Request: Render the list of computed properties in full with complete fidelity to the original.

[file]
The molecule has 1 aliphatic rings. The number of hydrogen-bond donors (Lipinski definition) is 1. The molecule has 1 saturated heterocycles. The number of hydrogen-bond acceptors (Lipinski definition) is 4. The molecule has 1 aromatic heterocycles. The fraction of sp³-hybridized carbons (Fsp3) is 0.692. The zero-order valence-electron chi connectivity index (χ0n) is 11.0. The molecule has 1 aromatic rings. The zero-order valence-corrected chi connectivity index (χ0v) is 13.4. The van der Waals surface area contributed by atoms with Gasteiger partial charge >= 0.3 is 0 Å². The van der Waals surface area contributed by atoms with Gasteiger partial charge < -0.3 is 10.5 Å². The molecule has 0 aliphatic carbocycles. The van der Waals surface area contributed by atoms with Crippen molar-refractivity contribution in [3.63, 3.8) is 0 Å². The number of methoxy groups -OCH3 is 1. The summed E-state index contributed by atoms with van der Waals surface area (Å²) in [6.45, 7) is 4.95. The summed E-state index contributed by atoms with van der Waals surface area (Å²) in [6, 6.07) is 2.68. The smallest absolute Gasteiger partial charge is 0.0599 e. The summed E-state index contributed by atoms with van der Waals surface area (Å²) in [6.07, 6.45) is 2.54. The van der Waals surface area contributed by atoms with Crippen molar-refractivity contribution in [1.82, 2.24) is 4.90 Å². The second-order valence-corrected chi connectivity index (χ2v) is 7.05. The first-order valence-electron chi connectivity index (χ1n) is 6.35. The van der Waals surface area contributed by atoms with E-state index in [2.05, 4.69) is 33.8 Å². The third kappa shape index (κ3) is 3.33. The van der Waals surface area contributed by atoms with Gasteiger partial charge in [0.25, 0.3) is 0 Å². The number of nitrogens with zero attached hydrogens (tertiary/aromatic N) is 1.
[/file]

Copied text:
The molecule has 1 aliphatic rings. The number of hydrogen-bond donors (Lipinski definition) is 1. The molecule has 1 saturated heterocycles. The number of hydrogen-bond acceptors (Lipinski definition) is 4. The molecule has 1 aromatic heterocycles. The fraction of sp³-hybridized carbons (Fsp3) is 0.692. The zero-order valence-electron chi connectivity index (χ0n) is 11.0. The molecule has 1 aromatic rings. The zero-order valence-corrected chi connectivity index (χ0v) is 13.4. The van der Waals surface area contributed by atoms with Gasteiger partial charge >= 0.3 is 0 Å². The van der Waals surface area contributed by atoms with Gasteiger partial charge < -0.3 is 10.5 Å². The molecule has 0 aliphatic carbocycles. The van der Waals surface area contributed by atoms with Crippen molar-refractivity contribution in [3.63, 3.8) is 0 Å². The number of methoxy groups -OCH3 is 1. The summed E-state index contributed by atoms with van der Waals surface area (Å²) in [6.45, 7) is 4.95. The summed E-state index contributed by atoms with van der Waals surface area (Å²) in [6, 6.07) is 2.68. The smallest absolute Gasteiger partial charge is 0.0599 e. The summed E-state index contributed by atoms with van der Waals surface area (Å²) in [6.07, 6.45) is 2.54. The van der Waals surface area contributed by atoms with Crippen molar-refractivity contribution in [1.82, 2.24) is 4.90 Å². The second-order valence-corrected chi connectivity index (χ2v) is 7.05. The first-order valence-electron chi connectivity index (χ1n) is 6.35. The van der Waals surface area contributed by atoms with E-state index in [2.05, 4.69) is 33.8 Å². The third kappa shape index (κ3) is 3.33. The van der Waals surface area contributed by atoms with Gasteiger partial charge in [0.25, 0.3) is 0 Å². The number of nitrogens with zero attached hydrogens (tertiary/aromatic N) is 1.